Father Of Standard Time Sir Sandford Fleming

February 8, 2012 by staff 

Father Of Standard Time Sir Sandford Fleming, Sir Sandford Fleming Park, on the North West Arm in Halifax, Nova Scotia, commemorates a notable Canadian.

Fleming was born on July 7, 1827, probably in Kirkaldy, Fife (Scotland), and emigrated to Quebec on the ship “Brilliant,” leaving Glasgow, Scotland, on April 24, 1845, at age 17 years. He settled, for a time, in Montreal and Ottawa.

He came to Canada as a surveyor, and later became one of the foremost railway engineers of his time. He was in charge of the initial survey for the Canadian Pacific Railway, the first Canadian railway to span the continent.

Fleming also designed the first Canadian postage stamp. Issued in 1851, it cost three pennies and depicted the beaver, now the national animal of Canada.

Fleming’s contribution to the adoption of the present system of time zones earned him the title of “Father of Standard Time.”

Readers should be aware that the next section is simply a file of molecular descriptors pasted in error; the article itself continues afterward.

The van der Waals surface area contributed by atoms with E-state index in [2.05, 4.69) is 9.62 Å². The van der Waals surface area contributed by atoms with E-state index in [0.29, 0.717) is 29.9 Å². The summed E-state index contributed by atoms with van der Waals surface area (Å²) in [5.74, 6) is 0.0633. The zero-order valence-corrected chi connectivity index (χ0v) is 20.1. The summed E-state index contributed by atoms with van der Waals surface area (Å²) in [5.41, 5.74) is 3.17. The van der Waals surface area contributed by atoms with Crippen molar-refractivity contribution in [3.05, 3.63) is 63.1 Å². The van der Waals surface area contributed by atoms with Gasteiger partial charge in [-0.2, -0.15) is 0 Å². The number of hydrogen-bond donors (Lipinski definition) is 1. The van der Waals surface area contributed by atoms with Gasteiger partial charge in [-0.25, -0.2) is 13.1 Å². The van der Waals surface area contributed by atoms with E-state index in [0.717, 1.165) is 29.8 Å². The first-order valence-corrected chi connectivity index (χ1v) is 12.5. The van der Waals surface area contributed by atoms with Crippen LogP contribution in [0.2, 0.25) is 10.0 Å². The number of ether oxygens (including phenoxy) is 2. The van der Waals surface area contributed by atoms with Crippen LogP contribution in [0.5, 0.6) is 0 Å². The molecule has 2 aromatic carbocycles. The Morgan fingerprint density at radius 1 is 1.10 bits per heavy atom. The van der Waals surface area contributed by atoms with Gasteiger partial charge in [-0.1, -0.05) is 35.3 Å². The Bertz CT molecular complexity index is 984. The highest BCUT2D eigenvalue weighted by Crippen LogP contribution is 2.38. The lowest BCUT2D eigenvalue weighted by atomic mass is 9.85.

Sir Sandford lived in Halifax in the 1880′s when he was engineer- in-chief for construction of the Intercolonial Railway between the Maritimes and Quebec. He established a summer retreat, known as the Dingle, on the western side of Halifax’s North West Arm. The house and stable still stand by the driveway to the park.

Fleming took an active part in the intellectual and scientific life of Canada, throughout his long career and received many honours. He was knighted in 1897 on the occasion of Queen Victoria’s Diamond Jubilee. He died in Halifax in 1915.

To commemorate the 150th anniversary of the establishment of representative government in Nova Scotia in 1758, Fleming offered 95 acres of land at the Dingle as a park for the people of Halifax. An ardent imperialist, he proposed construction of a tower within the park to serve as a memorial to the development of parliamentary institutions in the British Empire, now the Commonwealth.

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